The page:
Anyway, not much more to say besides that. I'm excited to get a new
companion...haha. Yeah. This one has taught me heaps about patience. I
have discovered that you can never be too patient.
not worship the giant primates that dwell among the stars. They just
admire them greatly. Just kidding. It's just a megspression. Don't
take me seriously unless I am being serious.) (YOU KNOW YOU MISS ME.)


Anyway, bye.
Sista Wright

Can you tell that I am happier? :))))))))))))

Sunday, January 5, 2014

Love from Fiji

 Megan sent us a package for Christmas.  Sulus for the guys, a muumuu for Sophie, and a sulu for me too.  And lots of jewelry.  She put a lot of love in that little package.  So we decided to put it all on and wear it to church!  And then we took these pictures and sent them to Meg...
 Chad and Adam thought it would be fun to send this pic to Meg…she was MORTIFIED when she saw the dress socks and shoes…but no, they wore sandals.
Here are some things she said about the package and pictures:

wooooow you people look so good!
Sophie, the brown wooden-looking thing on the print on your dress is a tabua (tamboo-a). It is a whale's tooth, and it is what a man will give to the father of the girl he wants to marry. 
You trade a whale's tooth for her hand in marriage.
Please tell me you didn't wear those shoes to church
How about those ties?? The most hideous ones I could find…hahahahahahaha.  They cost 50 cents!
those necklaces are carved out of whale tooth. It's a Maori necklace of protection haha.

Bula vinaka, na ganequ kei na taciqu. Au lomani kemuni. I hope you all had a very Merry Christmas and a Happy New Year.
Super sorry for not emailing last week. I told my District Leader to email y'all and let you know my circumstances: my comp has been really sick lately, and at the time had been dead in bed for three days. Impossible to go to town and email. Impossible to go anywhere. It was rough. My brain started to do weird stuff from all the alone time that I had. But at the same time, I also had some pretty spiritual experiences that helped me to grow even closer to my Father in Heaven. This just keeps happening, doesn't it? Hahaha. Gotta love the mission. But anyway, the reason that she was sick is still a mystery. Maybe a parasite, maybe a bacterial infection. Either way, her stomach was in constant distress. Running to the bathroom. Fun fun. But it happened right after Christmas. On Christmas we had a District Meeting that President Klingler attended. It was a memorable one. Sister Kumar and I planned a little after party with gifts and brownies and party hats. Yes we are awesome. Then for dinner that night we had lovo at a member's house. You know, where they dig a pit in the ground and put piping hot rocks and banana leaves and then dalo (taro), cassava, chicken, pork, etc, and then steam it for a couple hours. A common treat for various special occasions. Yum. But Sister Kumar caught something from it. And it hit her hard. I don't know what it is, I can eat anything and I don't even get the runs. Stomach of steel, over here. She's from Fiji and she still reacted very badly to the food. She hasn't eaten much since then. I have to watch her to make sure she doesn't starve to death. Small bites here and there. We had to go to some doctor, an Asian lady, who was about the most condescending and rude person I have met since I came to Fiji. She would use these big words and then ask Sister Kumar if she knew what they meant, and when she didn't she would roll her eyes and then use baby talk with her. I wanted to smack the woman, because I understood her perfectly and probably have a more advanced vocabulary than the people who taught her, but we are missionaries. Decorum at all times.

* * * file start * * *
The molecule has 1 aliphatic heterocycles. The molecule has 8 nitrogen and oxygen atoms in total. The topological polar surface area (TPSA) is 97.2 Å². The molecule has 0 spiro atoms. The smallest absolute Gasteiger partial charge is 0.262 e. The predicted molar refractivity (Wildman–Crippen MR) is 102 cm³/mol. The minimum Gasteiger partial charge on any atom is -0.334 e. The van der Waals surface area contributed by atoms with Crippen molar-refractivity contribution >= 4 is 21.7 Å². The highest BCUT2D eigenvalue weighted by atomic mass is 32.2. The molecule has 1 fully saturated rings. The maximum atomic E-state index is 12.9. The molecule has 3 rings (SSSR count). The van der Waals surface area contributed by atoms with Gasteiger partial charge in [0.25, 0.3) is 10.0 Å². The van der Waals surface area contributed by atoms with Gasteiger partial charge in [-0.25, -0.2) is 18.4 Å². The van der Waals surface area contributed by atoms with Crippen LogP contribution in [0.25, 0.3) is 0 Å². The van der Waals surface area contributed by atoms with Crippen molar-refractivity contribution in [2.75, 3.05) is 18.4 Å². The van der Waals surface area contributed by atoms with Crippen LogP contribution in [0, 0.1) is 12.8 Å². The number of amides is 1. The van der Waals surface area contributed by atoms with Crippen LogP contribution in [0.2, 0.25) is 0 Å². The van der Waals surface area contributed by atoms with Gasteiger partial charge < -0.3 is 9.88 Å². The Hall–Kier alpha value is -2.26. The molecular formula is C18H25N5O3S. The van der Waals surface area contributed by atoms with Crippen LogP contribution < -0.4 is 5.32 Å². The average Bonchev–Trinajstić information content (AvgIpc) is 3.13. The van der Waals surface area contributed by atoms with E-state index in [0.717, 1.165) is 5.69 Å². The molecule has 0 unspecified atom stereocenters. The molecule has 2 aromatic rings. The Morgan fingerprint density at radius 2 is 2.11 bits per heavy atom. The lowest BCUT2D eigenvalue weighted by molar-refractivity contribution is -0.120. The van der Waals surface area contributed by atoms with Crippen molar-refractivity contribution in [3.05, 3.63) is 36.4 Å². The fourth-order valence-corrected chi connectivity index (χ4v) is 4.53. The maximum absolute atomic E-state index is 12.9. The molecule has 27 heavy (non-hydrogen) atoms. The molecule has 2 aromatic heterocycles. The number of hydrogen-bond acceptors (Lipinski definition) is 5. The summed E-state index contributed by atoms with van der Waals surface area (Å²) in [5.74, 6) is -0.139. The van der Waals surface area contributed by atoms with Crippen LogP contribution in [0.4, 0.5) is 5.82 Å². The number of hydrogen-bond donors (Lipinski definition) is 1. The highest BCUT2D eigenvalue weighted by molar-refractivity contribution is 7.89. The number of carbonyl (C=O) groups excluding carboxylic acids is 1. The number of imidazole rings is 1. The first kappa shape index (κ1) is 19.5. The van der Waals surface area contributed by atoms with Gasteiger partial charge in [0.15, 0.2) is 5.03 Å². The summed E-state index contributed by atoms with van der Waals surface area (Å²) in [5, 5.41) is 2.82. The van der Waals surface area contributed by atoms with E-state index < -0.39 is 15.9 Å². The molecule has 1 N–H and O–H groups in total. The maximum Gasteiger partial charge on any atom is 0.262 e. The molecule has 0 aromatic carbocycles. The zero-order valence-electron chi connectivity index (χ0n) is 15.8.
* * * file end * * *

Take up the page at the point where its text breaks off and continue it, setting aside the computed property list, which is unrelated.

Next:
But anyway, the Lord loves to test us. He loves to test my patience. In so many different ways. First with companionship difficulties, then sickness, then confidence issues, then discouragement, then a drought in the work, now what? I don't know but like the Penguins off of Madagascar, I just smile and wave boys, smile and wave. 
I love you people. You look fabulous in your Fiji-wear. Thank you for the phone call. It did wonders for my moral.
To all those out there that read these things that are currently going through hard times: Don't give up. Turn to your Savior. How do you do that? You pray. You search the scriptures. You listen to the voice of the prophet. You seek for the companionship of the Holy Ghost. You go out and serve others. You put aside the follies of your youth, you reject the things of this world, you forgive past grievances, and seek forgiveness for your own mistakes. You do not wallow. Never wallow. Get up and keep moving forward. And above all, doubt your doubts before you doubt your faith. Faith will be the life-preserver that gets you through these waters. Joseph Smith said, "Deep water is what I am wont to swim in." Someone else said, "God leads us to deep waters, not to drown us, but to cleanse us."

LAST OF ALL HAPPY BIRTHDAY TO MY GRANDMA T! Always remember to drink plenty water, my grandma <3 
I love you people. 
Loloma vakalevu,
Sister Wright